Special Issue

Theoretical and Applied Climatology

, Volume 97, Issue 1, pp 17-27

First online:

Impact of El Niño onset timing on the Indian Ocean: Pacific coupling and subsequent El Niño evolution

  • K. P. SoorajAffiliated withClimate Environment System Research Center, Seoul National University
  • , Jong-Seong KugAffiliated withSchool of Ocean and Earth Sciences and Technology, University of Hawaii Email author 
  • , Tim LiAffiliated withInternational Pacific Research Center, SOEST, University of Hawaii
  • , In-Sik KangAffiliated withSchool of Earth and Environment Sciences, Seoul National University

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Abstract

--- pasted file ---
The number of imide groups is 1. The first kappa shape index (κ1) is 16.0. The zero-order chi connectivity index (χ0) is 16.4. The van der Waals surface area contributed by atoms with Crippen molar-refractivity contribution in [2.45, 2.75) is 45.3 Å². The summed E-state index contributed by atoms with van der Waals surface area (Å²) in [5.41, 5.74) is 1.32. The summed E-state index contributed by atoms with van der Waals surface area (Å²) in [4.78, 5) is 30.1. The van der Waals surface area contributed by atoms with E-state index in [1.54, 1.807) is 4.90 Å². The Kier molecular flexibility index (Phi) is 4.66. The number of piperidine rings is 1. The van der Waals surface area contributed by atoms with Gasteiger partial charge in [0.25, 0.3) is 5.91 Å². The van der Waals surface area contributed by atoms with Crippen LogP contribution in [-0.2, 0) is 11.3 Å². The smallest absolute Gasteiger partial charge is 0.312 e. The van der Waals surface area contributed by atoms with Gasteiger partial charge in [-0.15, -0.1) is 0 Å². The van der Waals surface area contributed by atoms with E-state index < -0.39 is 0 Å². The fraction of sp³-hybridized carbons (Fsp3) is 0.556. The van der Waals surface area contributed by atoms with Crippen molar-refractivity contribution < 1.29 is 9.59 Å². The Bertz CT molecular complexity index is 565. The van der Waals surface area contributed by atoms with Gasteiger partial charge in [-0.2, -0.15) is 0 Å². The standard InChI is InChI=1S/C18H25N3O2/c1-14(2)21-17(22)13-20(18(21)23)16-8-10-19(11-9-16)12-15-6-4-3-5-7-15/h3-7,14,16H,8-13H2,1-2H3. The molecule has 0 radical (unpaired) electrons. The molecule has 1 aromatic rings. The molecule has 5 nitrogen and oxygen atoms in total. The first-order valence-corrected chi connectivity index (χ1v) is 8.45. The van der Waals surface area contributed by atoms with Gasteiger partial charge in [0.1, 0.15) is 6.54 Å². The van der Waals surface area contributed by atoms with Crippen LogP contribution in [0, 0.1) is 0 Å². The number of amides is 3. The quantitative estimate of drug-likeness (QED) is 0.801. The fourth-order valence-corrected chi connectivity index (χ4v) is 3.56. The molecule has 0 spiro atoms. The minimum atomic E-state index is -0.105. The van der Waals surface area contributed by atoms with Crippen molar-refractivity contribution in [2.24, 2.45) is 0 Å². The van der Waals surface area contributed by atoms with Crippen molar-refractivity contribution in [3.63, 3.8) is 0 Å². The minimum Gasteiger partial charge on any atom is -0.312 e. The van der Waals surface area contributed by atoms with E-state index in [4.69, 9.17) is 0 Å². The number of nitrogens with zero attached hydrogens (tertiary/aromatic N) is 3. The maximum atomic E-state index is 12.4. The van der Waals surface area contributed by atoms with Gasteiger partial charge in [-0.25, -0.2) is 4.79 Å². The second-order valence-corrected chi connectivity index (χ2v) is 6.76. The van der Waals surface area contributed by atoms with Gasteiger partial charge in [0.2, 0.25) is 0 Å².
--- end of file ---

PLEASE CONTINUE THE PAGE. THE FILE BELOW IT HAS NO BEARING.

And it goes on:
A relation between the timing of the El Niño onset and its subsequent evolution is examined by emphasizing its association with the Indian Ocean (IO) SST variation. Two types of El Niño events based on the timing of their onset are classified and their characteristics are examined and compared. In general, spring onset (SP) events grow greater in magnitude and their evolutions have a faster transition. On the contrary, summer onset (SU) events are relatively weaker in magnitude and have a slower transition. Moreover, in contrast to the SU events, the SP events have a strong tendency for accompanying an IO dipole and basin-wide type of warming pattern in the El Niño developing and mature phases, respectively. It is demonstrated here that the distinctive evolutions in transition phase of the two events are resulted from the difference in IO SST. The warm IO SST in the SP El Niño event, lead an anomalous easterlies over the western Pacific, which forces a fast termination of El Niño events.